IP Telephony May No Longer Be a Cost Beater

By Tom Steinert-Threlkeld  |  Posted 2004-10-20 Email Print this article Print
 
 
 
 
 
 
 

News from Gartner ITxpo: Converting to IP telephony cannot be justified purely on cost as conventional long distance continues to drop. Implementing an IP telephony system is a good idea when replacing an aging phone system.

LAKE BUENA VISTA, Fla.—Suppose you chased a pot of gold—and found the gold was already taken?

That may be the case with transferring your company's telephone calls to the still-coming next wave of communications, Voice over Internet Protocol technology, according to a Gartner research analyst speaking at the company's 2004 Symposium and IT Expo.

With conventional long-distance calls to Europe already fallen as low as one cent a minute, converting to IP telephony cannot be justified purely on cost, said Jeff Snyder, Gartner vice president and chief analyst for enterprise communications.

Costs are a wash. Installing a new IP telephony system are the same as for a conventional company phone system; and so are the operating costs, he said.

The removal of the cost justification removes the main underpinning of the last five or so years for considering moving off conventional phone systems, which send voices over dedicated circuits on copper wires in waves of sound, to IP telephony systems, which convert voices to packets of data and squeeze them more efficiently onto digital networks.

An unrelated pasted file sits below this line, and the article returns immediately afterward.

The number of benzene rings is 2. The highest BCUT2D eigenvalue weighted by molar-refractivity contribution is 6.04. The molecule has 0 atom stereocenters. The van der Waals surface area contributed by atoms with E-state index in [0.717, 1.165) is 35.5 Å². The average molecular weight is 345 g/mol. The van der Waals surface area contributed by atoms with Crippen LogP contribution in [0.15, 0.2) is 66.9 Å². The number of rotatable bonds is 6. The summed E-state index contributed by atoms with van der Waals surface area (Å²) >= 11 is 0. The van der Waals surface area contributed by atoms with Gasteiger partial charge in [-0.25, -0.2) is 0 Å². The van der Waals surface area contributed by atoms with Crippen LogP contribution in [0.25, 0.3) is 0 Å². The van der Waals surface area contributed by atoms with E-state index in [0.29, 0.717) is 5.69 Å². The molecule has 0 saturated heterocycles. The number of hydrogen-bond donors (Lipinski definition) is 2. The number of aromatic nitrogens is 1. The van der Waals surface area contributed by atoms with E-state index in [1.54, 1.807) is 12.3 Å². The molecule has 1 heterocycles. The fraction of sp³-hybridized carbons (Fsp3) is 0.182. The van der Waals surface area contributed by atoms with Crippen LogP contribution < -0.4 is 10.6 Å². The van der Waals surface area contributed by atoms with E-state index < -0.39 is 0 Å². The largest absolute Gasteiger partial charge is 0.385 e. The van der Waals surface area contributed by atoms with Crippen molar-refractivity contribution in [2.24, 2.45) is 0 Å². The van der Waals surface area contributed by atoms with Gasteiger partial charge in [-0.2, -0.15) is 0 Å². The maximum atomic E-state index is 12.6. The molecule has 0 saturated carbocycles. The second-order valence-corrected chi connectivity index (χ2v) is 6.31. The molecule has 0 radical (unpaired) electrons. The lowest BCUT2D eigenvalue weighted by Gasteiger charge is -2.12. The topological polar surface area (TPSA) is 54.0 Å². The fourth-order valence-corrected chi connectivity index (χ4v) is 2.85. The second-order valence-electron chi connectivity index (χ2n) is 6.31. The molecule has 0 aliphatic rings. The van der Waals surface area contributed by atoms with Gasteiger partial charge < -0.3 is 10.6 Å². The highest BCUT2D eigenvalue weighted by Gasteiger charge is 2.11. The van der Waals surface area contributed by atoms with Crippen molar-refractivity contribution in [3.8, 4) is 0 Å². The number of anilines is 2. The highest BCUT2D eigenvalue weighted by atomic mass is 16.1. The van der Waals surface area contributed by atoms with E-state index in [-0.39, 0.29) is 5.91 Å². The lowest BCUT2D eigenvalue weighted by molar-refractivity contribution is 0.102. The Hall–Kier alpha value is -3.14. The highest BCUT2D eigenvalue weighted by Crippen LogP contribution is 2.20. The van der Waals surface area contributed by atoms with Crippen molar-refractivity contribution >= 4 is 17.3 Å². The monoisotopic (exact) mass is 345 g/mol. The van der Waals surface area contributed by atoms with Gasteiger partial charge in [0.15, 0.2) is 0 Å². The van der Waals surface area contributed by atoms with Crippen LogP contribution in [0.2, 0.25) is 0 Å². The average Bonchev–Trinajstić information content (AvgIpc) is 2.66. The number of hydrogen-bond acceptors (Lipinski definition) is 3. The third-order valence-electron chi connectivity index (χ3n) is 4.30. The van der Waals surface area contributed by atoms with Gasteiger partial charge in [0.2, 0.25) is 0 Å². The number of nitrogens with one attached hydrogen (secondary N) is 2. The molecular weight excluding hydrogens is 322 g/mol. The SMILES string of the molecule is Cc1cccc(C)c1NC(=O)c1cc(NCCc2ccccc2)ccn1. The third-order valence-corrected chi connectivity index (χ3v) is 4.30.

More simply said: Voice calls placed over Internet protocols would avoid the toll charges of conventional long-distance phone calls.

But, with phone companies providing all-you-can-eat call plans for fixed prices and prices of individual long-distance calls plunging towards a penny a minute, that toll avoidance is no longer a big deal—at least for a corporation, with lots of traffic and investment in existing equipment.

"If you don't have compelling cost-justification or aging systems or are not going into a greenfield site or the applications are not compelling enough, there is no compelling argument at all to move" to a voice over Internet protocol system, he said.

Snyder says IP telephony, also referred to as VOIP, should not be considered a "killer application" for companies. Rather, it should be considered a "killer environment." And looked at for what the long-term or customer benefits can be.

The ability to consider voice calls as data packets, just like numbers and text, can give companies in arenas such as call centers clear advantages in routing, for instance, customers to service representatives that speak the same language or have the right technical skills to handle particular problems.

The digital nature of IP telephony also means that companies with mobile work forces may be able to take advantage of "one number" services that can send messages and calls to a person wherever that person happens to be, at any time.

But the costs of putting in IP handsets, switches and security; as well as the plunging cost of using existing long-distance phone systems means that cost alone can rarely be the justification at this point for implementing IP telephony in a corporation, he said.

More likely, the time to implement an IP telephony system is when it comes time to replace an aging, existing phone system; and get the benefits of digital manipulation, analysis and routing, along with it.



 
 
 
 
Editor-in-Chief
tst@ziffdavisenterprise.com
Tom was editor-in-chief of Interactive Week, from 1995 to 2000, leading a team that created the Internet industry's first newspaper and won numerous awards for the publication. He also has been an award-winning technology journalist for the Dallas Morning News and Fort Worth Star-Telegram. He is a graduate of the Harvard Business School and the University of Missouri School of Journalism.
 
 
 
 
 
 

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